We heard rumors that the police were targeting those of us who were elected into the first committee, so we decided to elect new people into the committee — people who [the police] would not recognize, so that they would be able to go to hospital and say they are friends and family members looking for their brothers or relatives instead of saying they are workers.

Furthermore, he recalls that the employers wanted to speak to the leaders in the strike committee, and the committee decided to choose different people:

Because we were afraid that they would arrest us if we were to go ourselves. We chose new people who would go and talk with them, but then they would come back and report to us and then we would be the ones to report to the workers.

Those who became involved after August 16 identified a shift in the approach taken by the committee, particularly from August 17 onwards, the day after the massacre. A man I shall call Thobile became part of the committee after its leaders were killed on August 16. Thobile believed he was chosen because he was “very outspoken and honest,” and that all the members of the committee were chosen because of “our good manners and integrity.” He resolved that “the workers wanted rational people who could do a good job in representing the needs of the workers.”

He remembered thinking that “it was a difficult task indeed, but someone had to do it.” After three days of contemplating, he accepted a leadership position. “All I wanted,” he recalled, “was peace between the workers and the police.” He explained that after he had become part of the committee, “there has been nothing but peace … workers even put down the weapons. There has been no shooting or fighting with the police. When the police come looking for weapons, I give them weapons.” Indeed, after August 16, the workers stopped carrying machetes and spears, but turned to whips and knobkerries because “we wanted people to know that we are not fighting.”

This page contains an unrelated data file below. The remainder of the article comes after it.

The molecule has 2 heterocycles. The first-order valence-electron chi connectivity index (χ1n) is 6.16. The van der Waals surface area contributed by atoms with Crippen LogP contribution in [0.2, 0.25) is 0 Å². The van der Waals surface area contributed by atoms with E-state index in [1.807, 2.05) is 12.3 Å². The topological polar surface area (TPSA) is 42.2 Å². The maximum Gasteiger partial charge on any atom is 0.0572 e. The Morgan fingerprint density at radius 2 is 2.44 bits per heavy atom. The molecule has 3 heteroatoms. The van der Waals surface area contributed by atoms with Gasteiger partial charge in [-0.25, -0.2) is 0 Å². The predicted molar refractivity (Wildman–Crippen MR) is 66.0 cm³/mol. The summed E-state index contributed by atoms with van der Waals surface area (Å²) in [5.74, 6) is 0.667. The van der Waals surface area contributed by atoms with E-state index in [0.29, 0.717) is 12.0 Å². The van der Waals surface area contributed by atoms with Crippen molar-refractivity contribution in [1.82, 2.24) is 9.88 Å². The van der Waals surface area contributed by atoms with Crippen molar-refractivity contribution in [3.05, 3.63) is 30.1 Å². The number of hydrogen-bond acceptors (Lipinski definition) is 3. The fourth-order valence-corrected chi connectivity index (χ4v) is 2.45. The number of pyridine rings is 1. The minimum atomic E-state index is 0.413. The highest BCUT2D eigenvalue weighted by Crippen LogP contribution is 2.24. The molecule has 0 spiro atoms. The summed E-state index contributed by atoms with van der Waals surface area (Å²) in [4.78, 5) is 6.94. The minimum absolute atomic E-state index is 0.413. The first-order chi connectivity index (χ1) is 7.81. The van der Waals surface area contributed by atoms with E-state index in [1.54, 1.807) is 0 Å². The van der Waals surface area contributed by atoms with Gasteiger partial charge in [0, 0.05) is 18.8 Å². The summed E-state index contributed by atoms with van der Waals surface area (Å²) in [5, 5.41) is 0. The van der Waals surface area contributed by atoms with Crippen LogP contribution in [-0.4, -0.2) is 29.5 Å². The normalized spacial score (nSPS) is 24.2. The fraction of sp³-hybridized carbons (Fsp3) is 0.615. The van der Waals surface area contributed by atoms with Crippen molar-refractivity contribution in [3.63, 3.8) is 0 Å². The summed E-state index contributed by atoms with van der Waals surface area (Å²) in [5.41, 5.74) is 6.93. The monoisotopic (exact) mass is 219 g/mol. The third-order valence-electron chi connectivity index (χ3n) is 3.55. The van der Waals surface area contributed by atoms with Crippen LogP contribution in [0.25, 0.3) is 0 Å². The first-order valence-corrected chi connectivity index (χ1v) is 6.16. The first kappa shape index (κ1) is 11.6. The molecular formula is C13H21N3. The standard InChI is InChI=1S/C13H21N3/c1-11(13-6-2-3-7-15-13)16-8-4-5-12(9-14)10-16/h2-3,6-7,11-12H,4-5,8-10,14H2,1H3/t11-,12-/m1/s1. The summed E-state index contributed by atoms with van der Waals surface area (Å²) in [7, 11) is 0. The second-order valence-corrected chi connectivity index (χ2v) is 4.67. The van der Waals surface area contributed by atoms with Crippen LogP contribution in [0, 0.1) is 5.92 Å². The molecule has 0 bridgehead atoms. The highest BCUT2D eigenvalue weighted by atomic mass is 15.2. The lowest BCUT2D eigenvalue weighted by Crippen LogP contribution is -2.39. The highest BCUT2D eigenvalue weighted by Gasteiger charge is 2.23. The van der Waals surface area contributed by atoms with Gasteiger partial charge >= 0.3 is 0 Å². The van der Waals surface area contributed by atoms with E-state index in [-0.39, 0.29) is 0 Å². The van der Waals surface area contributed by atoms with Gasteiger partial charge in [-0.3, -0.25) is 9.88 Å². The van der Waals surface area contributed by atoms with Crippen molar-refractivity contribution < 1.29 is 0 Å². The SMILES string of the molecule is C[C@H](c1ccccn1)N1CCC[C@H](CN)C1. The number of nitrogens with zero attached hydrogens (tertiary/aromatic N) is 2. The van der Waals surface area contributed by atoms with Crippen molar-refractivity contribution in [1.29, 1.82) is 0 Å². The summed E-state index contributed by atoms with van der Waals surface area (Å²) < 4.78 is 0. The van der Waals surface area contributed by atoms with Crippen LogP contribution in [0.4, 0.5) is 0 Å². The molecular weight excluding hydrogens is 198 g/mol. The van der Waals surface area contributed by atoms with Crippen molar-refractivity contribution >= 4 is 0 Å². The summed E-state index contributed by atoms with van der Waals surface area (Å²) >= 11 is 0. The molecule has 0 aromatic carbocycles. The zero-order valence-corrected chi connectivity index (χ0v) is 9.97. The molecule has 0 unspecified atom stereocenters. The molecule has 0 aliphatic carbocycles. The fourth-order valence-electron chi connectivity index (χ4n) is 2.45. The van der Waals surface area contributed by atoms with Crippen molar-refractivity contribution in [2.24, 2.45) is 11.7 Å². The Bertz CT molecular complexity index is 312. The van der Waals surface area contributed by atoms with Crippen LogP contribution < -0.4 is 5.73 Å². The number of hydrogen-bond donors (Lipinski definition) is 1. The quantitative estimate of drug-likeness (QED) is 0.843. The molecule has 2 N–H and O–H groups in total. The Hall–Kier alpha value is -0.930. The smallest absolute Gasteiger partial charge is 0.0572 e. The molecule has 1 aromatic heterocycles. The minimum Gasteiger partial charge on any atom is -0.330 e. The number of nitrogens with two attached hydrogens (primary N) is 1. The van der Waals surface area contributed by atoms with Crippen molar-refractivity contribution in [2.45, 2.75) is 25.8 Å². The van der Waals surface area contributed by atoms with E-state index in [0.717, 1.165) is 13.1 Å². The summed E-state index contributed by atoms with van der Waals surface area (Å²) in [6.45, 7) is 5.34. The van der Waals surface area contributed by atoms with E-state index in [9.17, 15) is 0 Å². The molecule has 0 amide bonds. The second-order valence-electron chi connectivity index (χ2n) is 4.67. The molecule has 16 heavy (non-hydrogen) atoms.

Another worker, who I shall call Andile, became part of the workers’ committee on August 18. He was not present on the mountain during the massacre. He was identified as a leader since he had been captain of a soccer team, and this meant that “you are able to talk for other people, you know what to do.” He claimed his leadership abilities were also keen because he kept sober: “As I am not drinking, I can see a person when they come to me drunk… I will ask him about what he was saying and they will say, ‘No, I was drunk, sorry and I will never repeat that again’.” At Geya Secondary School in the Eastern Cape, he was on the school committee from standard 4 to 7. When the children nominated him, at first he refused. But when the elders from the school called him, Andile agreed because “I do not want to disappoint old people, and I always like to listen to them.” He recalled that the elders told him that he was a good listener and also that he treated his parents with respect.